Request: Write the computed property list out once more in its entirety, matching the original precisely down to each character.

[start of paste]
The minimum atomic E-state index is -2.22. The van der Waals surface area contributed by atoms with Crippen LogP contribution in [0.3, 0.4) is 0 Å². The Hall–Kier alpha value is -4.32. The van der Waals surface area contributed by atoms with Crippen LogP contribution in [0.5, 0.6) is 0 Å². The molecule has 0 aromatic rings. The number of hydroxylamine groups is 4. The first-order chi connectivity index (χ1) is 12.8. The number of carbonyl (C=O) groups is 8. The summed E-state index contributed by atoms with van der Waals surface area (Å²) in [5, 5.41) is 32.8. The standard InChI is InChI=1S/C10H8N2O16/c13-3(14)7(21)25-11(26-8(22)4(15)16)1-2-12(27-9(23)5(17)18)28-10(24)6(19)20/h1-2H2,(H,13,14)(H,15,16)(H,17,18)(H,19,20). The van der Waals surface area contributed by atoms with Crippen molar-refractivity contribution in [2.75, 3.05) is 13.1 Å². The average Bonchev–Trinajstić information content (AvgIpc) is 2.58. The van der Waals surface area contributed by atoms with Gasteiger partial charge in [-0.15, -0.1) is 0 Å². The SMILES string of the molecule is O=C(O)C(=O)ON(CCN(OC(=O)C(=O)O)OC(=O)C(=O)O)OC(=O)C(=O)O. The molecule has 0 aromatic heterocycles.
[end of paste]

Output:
The minimum atomic E-state index is -2.22. The van der Waals surface area contributed by atoms with Crippen LogP contribution in [0.3, 0.4) is 0 Å². The Hall–Kier alpha value is -4.32. The van der Waals surface area contributed by atoms with Crippen LogP contribution in [0.5, 0.6) is 0 Å². The molecule has 0 aromatic rings. The number of hydroxylamine groups is 4. The first-order chi connectivity index (χ1) is 12.8. The number of carbonyl (C=O) groups is 8. The summed E-state index contributed by atoms with van der Waals surface area (Å²) in [5, 5.41) is 32.8. The standard InChI is InChI=1S/C10H8N2O16/c13-3(14)7(21)25-11(26-8(22)4(15)16)1-2-12(27-9(23)5(17)18)28-10(24)6(19)20/h1-2H2,(H,13,14)(H,15,16)(H,17,18)(H,19,20). The van der Waals surface area contributed by atoms with Crippen molar-refractivity contribution in [2.75, 3.05) is 13.1 Å². The average Bonchev–Trinajstić information content (AvgIpc) is 2.58. The van der Waals surface area contributed by atoms with Gasteiger partial charge in [-0.15, -0.1) is 0 Å². The SMILES string of the molecule is O=C(O)C(=O)ON(CCN(OC(=O)C(=O)O)OC(=O)C(=O)O)OC(=O)C(=O)O. The molecule has 0 aromatic heterocycles.